Trailers are an under-appreciated art form insofar that many times they’re seen as vehicles for showing footage, explaining films away, or showing their hand about what moviegoers can expect. Foreign, domestic, independent, big budget: What better way to hone your skills as a thoughtful moviegoer than by deconstructing these little pieces of advertising?
This week, we dive into the history of a cinematic classic, find out that reggae is more than just Bob Marley, watch CTE in action, nitpick a schlocky B-Movie, and get to know Meek Mill. Read More »
One of the most anticipated films at Sundance this year, certainly among cinephiles was the latest deep-div making of work from Swiss-born filmmaker Alexandre O. Philippe, who previously has looked into fandom’s disenchantment with George Lucas (The People vs. George Lucas), zombie culture (Doc of the Dead), and his critically acclaimed 2017 detailed look at Hitchcock’s Psycho shower scene (78/52).
While his new work, Memory—The Origins of Alien, began as a shot-by-shot look at that film’s ferocious chest-burster sequence, it eventually became clear to Philippe that there were forces and influences that went into the creation of Alien that went beyond standard-issue science fiction and horror. The film explores its roots in everything from Egyptian mythology, H.P. Lovecraft, parasitic wasps, comic books, and the paintings of Frances Bacon, while also making it a treat for those who want a peak behind the curtain of the film of one of Ridley Scott’s most influential works (although Scott himself is not interviewed).
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Ridley Scott’s 1979 sci-fi film Alien is a classic, plain and simple. It’s one of those movies studied in film school and has been poured over by critics, filmmakers, scholars and fans for decades. But believe it or not, Alexandre O. Philippe‘s new documentary Memory: The Origins of Alien shows there is still plenty to learn about the development and making of such an influential and iconic movie.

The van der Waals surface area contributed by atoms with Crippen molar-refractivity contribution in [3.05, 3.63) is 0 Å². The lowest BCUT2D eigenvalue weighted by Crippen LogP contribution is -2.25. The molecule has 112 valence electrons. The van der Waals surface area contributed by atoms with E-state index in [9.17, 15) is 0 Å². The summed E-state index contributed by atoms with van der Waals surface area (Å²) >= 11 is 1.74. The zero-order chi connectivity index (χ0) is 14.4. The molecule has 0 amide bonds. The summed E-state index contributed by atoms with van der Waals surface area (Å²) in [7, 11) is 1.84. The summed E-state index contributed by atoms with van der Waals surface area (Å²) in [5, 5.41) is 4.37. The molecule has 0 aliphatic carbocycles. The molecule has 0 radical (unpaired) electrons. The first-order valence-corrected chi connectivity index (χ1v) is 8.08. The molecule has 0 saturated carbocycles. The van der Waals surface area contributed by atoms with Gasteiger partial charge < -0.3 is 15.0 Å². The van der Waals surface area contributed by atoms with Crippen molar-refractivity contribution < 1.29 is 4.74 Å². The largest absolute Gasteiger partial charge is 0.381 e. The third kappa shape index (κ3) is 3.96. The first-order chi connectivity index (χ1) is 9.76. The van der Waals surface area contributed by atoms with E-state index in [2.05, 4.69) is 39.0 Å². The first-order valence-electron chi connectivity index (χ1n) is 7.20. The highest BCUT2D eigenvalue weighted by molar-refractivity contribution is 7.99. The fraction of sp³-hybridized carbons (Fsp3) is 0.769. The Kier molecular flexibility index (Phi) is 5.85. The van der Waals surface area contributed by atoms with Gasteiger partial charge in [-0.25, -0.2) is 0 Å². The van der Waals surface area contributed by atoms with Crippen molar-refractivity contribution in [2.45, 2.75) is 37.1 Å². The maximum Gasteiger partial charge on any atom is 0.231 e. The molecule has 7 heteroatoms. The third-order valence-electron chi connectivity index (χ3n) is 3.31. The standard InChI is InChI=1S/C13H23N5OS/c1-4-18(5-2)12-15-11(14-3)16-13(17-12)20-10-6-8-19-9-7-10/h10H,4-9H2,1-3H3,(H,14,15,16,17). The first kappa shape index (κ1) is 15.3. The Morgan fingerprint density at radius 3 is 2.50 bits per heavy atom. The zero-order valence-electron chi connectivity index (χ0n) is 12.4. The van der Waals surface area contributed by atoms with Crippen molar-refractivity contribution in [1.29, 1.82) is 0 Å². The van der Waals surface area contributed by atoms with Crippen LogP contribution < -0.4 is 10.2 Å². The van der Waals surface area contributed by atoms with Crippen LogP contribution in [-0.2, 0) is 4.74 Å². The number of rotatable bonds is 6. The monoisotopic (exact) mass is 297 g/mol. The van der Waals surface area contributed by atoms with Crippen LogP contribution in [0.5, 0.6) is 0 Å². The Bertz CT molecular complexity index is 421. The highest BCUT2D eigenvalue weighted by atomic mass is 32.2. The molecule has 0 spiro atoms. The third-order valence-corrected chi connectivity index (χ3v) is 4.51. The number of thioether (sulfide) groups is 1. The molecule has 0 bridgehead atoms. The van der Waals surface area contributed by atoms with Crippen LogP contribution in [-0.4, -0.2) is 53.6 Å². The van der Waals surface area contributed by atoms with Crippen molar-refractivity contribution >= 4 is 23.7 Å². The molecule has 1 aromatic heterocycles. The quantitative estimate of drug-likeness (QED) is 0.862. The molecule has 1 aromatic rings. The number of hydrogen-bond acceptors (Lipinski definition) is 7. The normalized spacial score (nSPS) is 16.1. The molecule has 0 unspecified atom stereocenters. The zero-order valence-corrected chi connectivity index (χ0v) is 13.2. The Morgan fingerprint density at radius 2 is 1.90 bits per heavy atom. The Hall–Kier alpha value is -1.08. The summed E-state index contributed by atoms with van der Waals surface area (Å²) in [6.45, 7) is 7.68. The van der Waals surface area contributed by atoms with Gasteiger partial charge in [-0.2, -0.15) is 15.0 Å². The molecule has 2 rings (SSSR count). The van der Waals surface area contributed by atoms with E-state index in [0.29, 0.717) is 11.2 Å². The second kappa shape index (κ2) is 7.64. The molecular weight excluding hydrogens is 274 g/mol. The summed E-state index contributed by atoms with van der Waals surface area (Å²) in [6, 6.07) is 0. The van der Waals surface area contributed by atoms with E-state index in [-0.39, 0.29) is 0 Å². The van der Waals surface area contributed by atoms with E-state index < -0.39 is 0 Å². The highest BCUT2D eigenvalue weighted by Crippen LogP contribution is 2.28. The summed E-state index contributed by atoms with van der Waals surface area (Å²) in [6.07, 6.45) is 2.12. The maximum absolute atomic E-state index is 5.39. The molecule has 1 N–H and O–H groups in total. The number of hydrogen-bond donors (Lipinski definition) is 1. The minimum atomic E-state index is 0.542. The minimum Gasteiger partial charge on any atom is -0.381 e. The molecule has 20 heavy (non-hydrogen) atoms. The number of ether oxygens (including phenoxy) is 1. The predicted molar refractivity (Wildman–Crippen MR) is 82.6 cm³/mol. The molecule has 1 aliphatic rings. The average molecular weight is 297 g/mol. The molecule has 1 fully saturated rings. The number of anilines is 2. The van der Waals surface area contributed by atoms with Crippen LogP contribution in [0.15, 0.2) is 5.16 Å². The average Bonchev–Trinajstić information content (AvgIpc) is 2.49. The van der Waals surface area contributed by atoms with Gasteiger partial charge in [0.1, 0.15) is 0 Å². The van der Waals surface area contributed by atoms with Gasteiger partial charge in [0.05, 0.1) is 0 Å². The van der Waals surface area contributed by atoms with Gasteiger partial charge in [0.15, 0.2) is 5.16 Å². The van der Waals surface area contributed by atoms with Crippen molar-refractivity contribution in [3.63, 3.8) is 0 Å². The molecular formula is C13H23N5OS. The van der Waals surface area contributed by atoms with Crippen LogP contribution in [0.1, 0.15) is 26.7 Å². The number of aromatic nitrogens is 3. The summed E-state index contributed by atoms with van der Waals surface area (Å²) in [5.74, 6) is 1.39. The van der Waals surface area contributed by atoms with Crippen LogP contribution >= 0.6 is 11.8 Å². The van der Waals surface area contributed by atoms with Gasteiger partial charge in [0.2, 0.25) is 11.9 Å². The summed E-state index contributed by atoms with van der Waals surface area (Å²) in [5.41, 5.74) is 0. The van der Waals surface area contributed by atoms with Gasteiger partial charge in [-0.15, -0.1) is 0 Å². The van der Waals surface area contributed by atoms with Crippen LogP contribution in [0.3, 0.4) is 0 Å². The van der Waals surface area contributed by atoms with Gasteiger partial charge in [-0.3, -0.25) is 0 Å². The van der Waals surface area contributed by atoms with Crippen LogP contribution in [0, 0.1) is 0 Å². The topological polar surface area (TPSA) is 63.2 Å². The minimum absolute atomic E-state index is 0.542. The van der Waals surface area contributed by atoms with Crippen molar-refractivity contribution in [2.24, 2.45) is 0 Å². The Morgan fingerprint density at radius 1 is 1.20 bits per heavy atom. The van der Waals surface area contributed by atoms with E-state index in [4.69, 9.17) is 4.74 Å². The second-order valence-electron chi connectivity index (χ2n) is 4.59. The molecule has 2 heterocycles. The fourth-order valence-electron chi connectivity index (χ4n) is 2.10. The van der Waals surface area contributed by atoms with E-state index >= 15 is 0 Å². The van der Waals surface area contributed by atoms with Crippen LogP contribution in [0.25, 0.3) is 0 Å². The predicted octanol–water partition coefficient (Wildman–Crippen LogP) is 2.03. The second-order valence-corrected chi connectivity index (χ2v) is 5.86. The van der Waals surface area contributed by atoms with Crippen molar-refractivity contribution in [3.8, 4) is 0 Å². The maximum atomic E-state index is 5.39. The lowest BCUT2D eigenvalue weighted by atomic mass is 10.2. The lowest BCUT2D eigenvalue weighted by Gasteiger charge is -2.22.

Philippe came to Sundance a couple years ago with a documentary called 78/52. That film was an extensive, in-depth examination of the classic shower scene from Alfred Hitchcock’s Psycho. Featuring a cavalcade of cinephiles, ranging from filmmakers to critics with some actors and film professors, the film gave new context to and thorough exploration of one of the most famous scenes of all time. Philippe does that again with Memory, but it’s not quite as entrancing. The presentation is a little uneven and seems to be grasping for straws at times. Read More »
While 2018’s edition of the Sundance Film Festival might not have launched any major Oscar heavyweights, it turned out a steady stream of modest summer hits from first time directors (Hereditary, Sorry to Bother You, Eight Grade) as well as three non-fiction films that were blockbusters by documentary standards (Three Identical Strangers, RBG, Won’t You Be My Neighbor?). Plus, countless Sundance selections remained critical favorites that stuck around in the conversation through the end of last year (Wildlife, Minding the Gap, Hale County This Morning, This Evening).
This is all to say, never believe anyone who tells you that a given year at Sundance is a “weak” one. Fluctuations in programming focuses and projects submissions rarely yield a continuous trajectory for a festival. That may prove doubly true for the 2019 edition of the Sundance Film Festival, which is the first under Kim Yutani’s leadership as director of programming following the long reign of Trevor Groth. This year’s festival looks noticeably more inclusive and diverse, both in terms of the stories being told and the people who are telling them. The lineup pulls less obviously from established festival favorites in favor of providing a platform to emerging artists who may have only a scattered short or feature to their name.
There’s going to be a lot to follow out of this year’s Sundance Film Festival, and thankfully /Film will have several writers on the ground in Park City to report out the big finds and stories. But for those of us who aren’t making the trek up into the mountains of Utah for Sundance, there’s still a way to be a part of the festival.
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There have been plenty of great feature-length documentaries about filmmaking: American Movie, Lost in La Mancha, Hearts of Darkness, Best Worst Movie, Jodorowsky’s Dune, and Burden of Dreams immediately spring to mind. Now a new documentary aims to join those hallowed ranks.
It’s called Memory: The Origins of Alien, and it’s an exploration of Ridley Scott’s seminal 1979 sci-fi horror classic that features never-before-seen materials from the archives of writer Dan O’Bannon and designer H.R. Giger. Read more about the newly-announced Alien documentary below. Read More »